I originally set up my blog when I was made redundant from my full time staff writer position on a kitchen & bathroom magazine. I went on to edit various other magazines, but none of them focussed on interiors, which had become a real passion for me. So I decided to write a blog as a way of keeping my hand in the industry and keeping abreast of all the trends, product innovations and great designers that were coming through.
I was writing just for me really and my aim was to eventually get back into magazines, but things didn’t really work out that way. My blog unexpectedly took off and my following grew and grew.
How do you stay inspired about interiors?
What really inspires me is people and their stories. I love interviewing the people behind the products and projects and hearing about their journeys, experiences and motivations. Sometimes, for example, you come across great products that may have a really big price tag, but once you learn about the product development and see how that product is made,
it really helps you to appreciate it a lot more. Basically I like the human element of design and it’s the people and their stories that inspire me most.
Is there anything in the interiors world at the moment that is really exciting you?
I’ve recently been learning a little bit about parametric design which is a process whereby the parameters of a product are determined by a code or algorithm that has been written by parametric designers. The result is that the end user has much greater control over the outcome of the design process. I’ve seen this in action being used to create custom built storage solutions that can be made to fit any space. It’s really quite interesting.
I’m also always interested in material innovations and seeing how designers use materials in unexpected ways. I recently discovered a company called Solidwool, which is actually based just down the road from me in Devon. They have developed a unique composite material that uses wool and bio-resin. It’s kind of like fibreglass but uses wool as the reinforcement instead of glass. The aim is for Solidwool to be considered as a sustainable alternative to petrochemical based structural reinforced plastics. For me that is extremely exciting. I’m clearly a bit of a geek!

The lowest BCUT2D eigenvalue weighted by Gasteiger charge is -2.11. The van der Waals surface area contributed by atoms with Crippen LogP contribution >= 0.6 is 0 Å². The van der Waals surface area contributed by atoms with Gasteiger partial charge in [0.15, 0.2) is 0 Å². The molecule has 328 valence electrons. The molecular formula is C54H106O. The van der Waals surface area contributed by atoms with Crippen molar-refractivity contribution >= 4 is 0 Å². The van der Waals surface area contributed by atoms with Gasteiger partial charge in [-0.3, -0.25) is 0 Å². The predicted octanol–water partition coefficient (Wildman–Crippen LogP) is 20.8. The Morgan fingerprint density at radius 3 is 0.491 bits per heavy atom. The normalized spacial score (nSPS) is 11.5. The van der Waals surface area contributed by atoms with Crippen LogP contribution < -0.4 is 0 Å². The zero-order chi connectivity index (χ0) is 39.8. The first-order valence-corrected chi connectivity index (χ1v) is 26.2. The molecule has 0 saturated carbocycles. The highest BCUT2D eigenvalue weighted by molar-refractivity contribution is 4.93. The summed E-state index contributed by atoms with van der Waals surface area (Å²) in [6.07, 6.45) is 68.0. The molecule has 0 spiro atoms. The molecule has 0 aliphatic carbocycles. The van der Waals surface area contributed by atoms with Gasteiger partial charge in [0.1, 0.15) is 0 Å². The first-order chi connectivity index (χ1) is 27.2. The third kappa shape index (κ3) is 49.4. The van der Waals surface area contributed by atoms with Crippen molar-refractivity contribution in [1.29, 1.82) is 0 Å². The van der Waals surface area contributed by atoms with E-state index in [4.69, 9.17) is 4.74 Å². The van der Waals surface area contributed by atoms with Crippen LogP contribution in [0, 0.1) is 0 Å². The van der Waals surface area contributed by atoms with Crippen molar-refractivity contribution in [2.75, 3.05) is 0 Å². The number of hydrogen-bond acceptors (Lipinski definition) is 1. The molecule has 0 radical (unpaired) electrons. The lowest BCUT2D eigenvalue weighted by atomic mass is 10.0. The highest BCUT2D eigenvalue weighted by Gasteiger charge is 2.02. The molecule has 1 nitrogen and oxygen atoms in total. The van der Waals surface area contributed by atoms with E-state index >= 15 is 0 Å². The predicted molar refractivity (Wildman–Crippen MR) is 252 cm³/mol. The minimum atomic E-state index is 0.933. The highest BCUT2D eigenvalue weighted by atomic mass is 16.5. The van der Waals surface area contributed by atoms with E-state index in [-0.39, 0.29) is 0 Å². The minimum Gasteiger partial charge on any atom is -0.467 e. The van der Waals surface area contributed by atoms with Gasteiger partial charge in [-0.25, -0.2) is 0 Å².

What do you think is going to be a big trend this year?
This year I think we are going to see a big trend for texture and natural materials in interiors. We’re seeing a lot of furniture and lighting that has a handmade feel to it. Pieces that are made from rattan, wicker and bamboo are becoming increasingly popular. When it comes to textiles we’re seeing texture as well. Fringing is starting to make its mark and there are lots of cushions with raw edges coming through. Macrame is also featuring in lots of interiors at the moment as wall hangings or plant hangers for example.
I think we’re reaching a point where people have had enough of our reckless throwaway consumerism. We’re starting to realise the destructive nature of mass consumption and as a result we’re looking for more sustainable, renewable and recyclable options when it comes to our material choices. This is probably what is driving this trend for natural materials.